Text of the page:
I can understand why people go out to work at this stage in the pandemic, especially those who are faced with starvation or eviction. But I do not get the "Oh, I'm so bored and over it" factor driving people to airplane trips, restaurant meals, gyms, concerts, cinemas, etc. Nor do I get the jerks-- worldwide, as it turns out, so not just in backward hellholes like Idaho-- who violently protest their government's attempt at preventing the pandemic from getting out of control.
We've seen rioting among Ultra-Orthodix covidiots in Israel (and Brooklyn) for months. Last week saw anti-lockdown protests across Germany, even as new cases spiked dangerously. Over the weekend, DW reported that "Protesters attacked several members of Germany's security forces in the central city of Kassel... on Saturday, as over 20,000 people took to the streets to decry the anti-pandemic lockdown... Police used water cannon and pepper spray against protesters rallying over the coronavirus lockdown... The protest has been co-organized by the Querdenken (Lateral Thinking) movement, a group that has been behind many such demonstrations during the pandemic. The demonstrations are considered by experts to have considerable potential as superspreader events. One study conducted by the ZEW economic institute in Mannheim and the Humboldt University in Bonn concluded that two demonstrations in Leipzig and Berlin in November caused many thousands of infections. German authorities have also been looking into links between the Querdenken scene and far-right elements, particularly after an incident last year in which the Reichstag in Berlin was rushed by a group of demonstrators from a coronavirus deniers' protest. Other rallies were planned in Berlin and Munich on Saturday. In the capital, only some 500 people were reported to have turned up and were massively outnumbered by a 1,800-strong police contingent, according to the Associated Press. Germany is officially in the grip of a third wave of the pandemic, with more than 16,000 new infections reported on Saturday."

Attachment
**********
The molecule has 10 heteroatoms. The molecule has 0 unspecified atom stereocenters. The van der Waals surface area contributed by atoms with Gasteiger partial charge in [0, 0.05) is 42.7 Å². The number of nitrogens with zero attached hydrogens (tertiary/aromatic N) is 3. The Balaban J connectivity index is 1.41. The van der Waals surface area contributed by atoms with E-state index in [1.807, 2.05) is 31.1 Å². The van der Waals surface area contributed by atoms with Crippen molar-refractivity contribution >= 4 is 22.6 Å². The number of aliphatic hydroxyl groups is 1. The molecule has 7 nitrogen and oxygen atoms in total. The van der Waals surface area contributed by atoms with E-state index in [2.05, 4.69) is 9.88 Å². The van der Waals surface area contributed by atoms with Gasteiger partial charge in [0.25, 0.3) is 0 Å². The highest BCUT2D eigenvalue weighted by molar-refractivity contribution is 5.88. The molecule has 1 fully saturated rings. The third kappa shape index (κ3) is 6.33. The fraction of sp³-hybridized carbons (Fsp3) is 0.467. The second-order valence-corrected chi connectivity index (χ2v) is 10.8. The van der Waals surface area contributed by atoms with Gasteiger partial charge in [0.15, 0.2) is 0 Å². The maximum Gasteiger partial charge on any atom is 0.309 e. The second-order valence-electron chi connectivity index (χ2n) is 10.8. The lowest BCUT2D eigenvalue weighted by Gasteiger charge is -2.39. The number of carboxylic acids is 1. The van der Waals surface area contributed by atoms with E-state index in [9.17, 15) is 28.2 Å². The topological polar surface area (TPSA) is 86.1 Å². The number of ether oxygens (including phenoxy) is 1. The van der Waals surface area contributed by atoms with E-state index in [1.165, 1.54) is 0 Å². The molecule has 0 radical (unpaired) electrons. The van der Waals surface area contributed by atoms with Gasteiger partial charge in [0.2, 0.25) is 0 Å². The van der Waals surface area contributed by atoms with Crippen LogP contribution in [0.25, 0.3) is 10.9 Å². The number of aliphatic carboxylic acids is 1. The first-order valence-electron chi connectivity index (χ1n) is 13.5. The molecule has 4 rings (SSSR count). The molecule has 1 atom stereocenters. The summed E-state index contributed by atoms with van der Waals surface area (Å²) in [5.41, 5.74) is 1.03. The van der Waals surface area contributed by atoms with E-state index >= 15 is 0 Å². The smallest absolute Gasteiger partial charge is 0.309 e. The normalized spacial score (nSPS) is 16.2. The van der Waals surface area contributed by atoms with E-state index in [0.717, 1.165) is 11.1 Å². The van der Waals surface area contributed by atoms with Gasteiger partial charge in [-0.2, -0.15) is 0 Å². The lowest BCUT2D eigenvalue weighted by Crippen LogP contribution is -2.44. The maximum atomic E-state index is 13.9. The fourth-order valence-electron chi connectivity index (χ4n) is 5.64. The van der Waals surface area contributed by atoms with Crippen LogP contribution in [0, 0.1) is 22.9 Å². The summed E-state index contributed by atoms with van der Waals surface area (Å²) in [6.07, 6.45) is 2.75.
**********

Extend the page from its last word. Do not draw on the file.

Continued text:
Has a next wave arrived in Europe? Yesterday's reported new cases in the dozen worst-hit countries-- minus Spain, where the pandemic is so catastrophic that the government has stopped reporting!
France- 35,345 new cases + 185 new deaths (current critical cases: 4,287)
Poland- 26,406 new cases + 350 new deaths (current critical cases: 2,315)
Italy- 23,718 new cases + 401 new deaths (current critical cases: 3,387)
Ukraine- 15,292 new cases + 260 new deaths (current critical cases: 177)
Germany- 13,665 new cases + 123 new deaths (current critical cases: 2,848)
Hungary- 11,132 new cases + 227 new deaths (current critical cases: 1,237)
Czechia- 9,688 new cases + 120 new deaths (current critical cases: 1,992)
Russia- 9,632 new cases + 392 new deaths (current critical cases: 2,300)
Netherlands- 7,593 new cases + 16 new deaths (current critical cases: 602)
Romania- 6,096 new cases + 112 new deaths (current critical cases: 1,324)
U.K.- 5,587 new cases + 96 new deaths (current critical cases: 830)
Belgium- 5,140 new cases + 26 new deaths (current critical cases: 543)
Al Jazeera reported yesterday that there were protests not just in Germany, but across Europe, including Austria, the UK, Finland, Romania and Switzerland. There were over 200,000 at the Kassel protest. They reported that "Chancellor Angela Merkel said on Friday that Germany will have to apply an “emergency brake” and reverse some recent relaxations of restrictions as coronavirus infections accelerate. Germany’s national disease control centre said new infections were growing exponentially as the more contagious COVID-19 variant first detected in the United Kingdom has become dominant in the country."
But protesters say the measures such as the closure of non-essential shops, hotels, restaurants and gyms are a threat to their freedom.
In London, demonstrators opposing the UK’s months-long lockdown defied police who warned of potential fines and arrest for violating prohibitions on group meetings.
In Finland, police estimated that about 400 people without masks, packed tightly together, gathered in the capital Helsinki to protest government-imposed COVID-19 restrictions.
In Austria, about 1,000 protesters participated in a demonstration against the government’s virus measures near Vienna’s central train station.